Beneath the HIVe: Unifying at the Quilting Bee
On the far edge of the Festival, a wide white tent shelters those deeply immersed in their work, stitching memories onto bright cloth. Over the past two weeks, a Quilting Bee workshop has sprung up under this tent, dedicated to helping the public create 3′ x 6′ panels to add to The AIDS Memorial Quilt. Using needles, threads, an array of textiles and any number of quilting techniques, the workshop is an opportunity for the public to work with others, no matter their level of experience or stitching history.
The workshop provides the public with all of the materials to get a panel maker started, and it is just one in a series of workshops around the country that The NAMES Project hosts all year round. AIDS Quilt curator Jada Harris says, “We don’t want there to be any impediments to anyone making their panel. If you are unable to make one, either due to your sewing ability or it’s just emotionally too much, we can still help you get it done. Every process is different for different people, and most panel makers had never sewn before. You want glue, we can glue. You want paint, we can paint.”
Many of the Quilting Bee’s most dedicated volunteers work regularly for Call My Name, a NAMES Project program that fosters the creation of new panels by African Americans in honor of their friends, family, and community members who have died of AIDS. According to Harris, fewer than 400 of the 47,000 panels in The Quilt honor African Americans, despite the fact that approximately 42 percent of those diagnosed with AIDS in the U.S. are Black.
According to the Centers for Disease Control and Prevention’s 2008 statistics, 23.8 percent of the AIDS cumulative cases are Latino and 2.8 percent are Asian Pacific. While Asian Pacific Islander Americans have the lowest percentage, in some ways, this may contribute to keeping the subject taboo in our communities. For many people of color in the U.S., the stigma of being HIV-positive is even further complicated by cultural pressures, generational gaps, homophobia, and even language barriers.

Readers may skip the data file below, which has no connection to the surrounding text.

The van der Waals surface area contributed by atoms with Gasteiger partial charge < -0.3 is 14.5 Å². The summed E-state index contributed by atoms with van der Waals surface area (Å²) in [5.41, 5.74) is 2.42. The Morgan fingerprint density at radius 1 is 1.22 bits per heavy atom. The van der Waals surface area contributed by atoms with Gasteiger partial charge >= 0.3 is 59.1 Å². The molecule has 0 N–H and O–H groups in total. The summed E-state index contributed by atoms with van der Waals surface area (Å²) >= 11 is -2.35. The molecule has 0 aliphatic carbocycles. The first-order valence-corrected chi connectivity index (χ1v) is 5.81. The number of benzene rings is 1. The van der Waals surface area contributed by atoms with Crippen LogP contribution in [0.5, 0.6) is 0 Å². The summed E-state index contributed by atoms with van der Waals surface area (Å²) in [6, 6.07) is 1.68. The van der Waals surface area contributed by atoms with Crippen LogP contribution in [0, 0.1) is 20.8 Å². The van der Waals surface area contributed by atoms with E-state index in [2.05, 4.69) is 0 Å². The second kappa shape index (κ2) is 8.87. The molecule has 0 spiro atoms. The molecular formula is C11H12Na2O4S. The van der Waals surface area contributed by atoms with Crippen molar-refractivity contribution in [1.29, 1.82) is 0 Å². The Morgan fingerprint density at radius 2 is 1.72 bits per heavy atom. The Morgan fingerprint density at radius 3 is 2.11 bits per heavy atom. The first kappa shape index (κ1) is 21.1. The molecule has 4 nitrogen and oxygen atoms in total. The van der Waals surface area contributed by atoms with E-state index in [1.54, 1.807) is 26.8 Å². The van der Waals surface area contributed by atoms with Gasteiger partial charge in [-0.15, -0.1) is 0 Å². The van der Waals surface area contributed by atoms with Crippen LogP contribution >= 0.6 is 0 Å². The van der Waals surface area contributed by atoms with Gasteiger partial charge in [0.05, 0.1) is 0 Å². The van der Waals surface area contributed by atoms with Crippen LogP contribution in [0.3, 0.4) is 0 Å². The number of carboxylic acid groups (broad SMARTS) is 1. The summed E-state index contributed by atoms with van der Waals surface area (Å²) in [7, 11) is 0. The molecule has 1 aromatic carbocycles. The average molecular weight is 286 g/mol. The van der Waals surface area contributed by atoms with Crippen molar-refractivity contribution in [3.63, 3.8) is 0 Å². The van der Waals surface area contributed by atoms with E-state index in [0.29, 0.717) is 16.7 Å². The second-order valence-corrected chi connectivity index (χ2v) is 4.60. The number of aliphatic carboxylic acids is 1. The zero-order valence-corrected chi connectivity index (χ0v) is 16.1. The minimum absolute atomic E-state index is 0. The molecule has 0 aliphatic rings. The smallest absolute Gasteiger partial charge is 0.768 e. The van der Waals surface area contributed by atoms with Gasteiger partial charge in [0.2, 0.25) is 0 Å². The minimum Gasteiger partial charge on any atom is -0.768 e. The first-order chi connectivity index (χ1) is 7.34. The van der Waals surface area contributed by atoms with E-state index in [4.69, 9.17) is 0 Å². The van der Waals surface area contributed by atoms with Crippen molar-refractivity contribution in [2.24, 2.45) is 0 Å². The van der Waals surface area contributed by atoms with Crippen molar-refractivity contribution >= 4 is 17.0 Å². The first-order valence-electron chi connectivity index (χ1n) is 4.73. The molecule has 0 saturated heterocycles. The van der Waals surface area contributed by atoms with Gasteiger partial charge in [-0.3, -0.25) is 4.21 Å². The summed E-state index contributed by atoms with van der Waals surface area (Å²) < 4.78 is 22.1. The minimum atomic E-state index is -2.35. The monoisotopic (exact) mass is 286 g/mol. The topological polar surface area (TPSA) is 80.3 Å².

I myself lost a beloved uncle in the early 90s to AIDS, and although my immediate family was aware of his status (and largely supportive of him and his partner), the cause of his death was not mentioned at the funeral. It has been difficult to navigate dialogue about this in the following decades particularly because AIDS-related deaths in the Japanese American community are so rare and the subject is burdened with conceived notions of shame.
It is the act of remembering—not alone, but together—that has allowed me to find a place at the Quilting Bee, to piece together feelings and to celebrate an awareness of my uncle’s life by starting my own panel today. In just an afternoon’s worth of work, we have gathered as strangers, yet with so much in common in our souls; and we talk and sew together on a task that once seemed so lonely and impossible.
“This goes back to the day and the root of why these things used to take place,” said panel maker Michelle “Mo” Moore, who is visiting from Seattle. “Quilting Bees were a way to commune with each other—to sit with people, to talk, share stories. Art is the great unifier. I’ve seen that it’s very cathartic. I’ve watched someone come in, put a few stitches in, and as they contemplate the action, they cry.” Moore, who is in D.C. visiting her son, hadn’t come expecting to get involved, let alone begin work on a quilt panel in honor of her late friend Donald Dixon. But for the past four days, it’s all she’s cared about doing.
Come to the Quilting Bee. Build with fabric. Share. Stitch. Grow.
Patricia Wakida is a writer and historian based in Boyle Heights, a neighborhood of Los Angeles, California.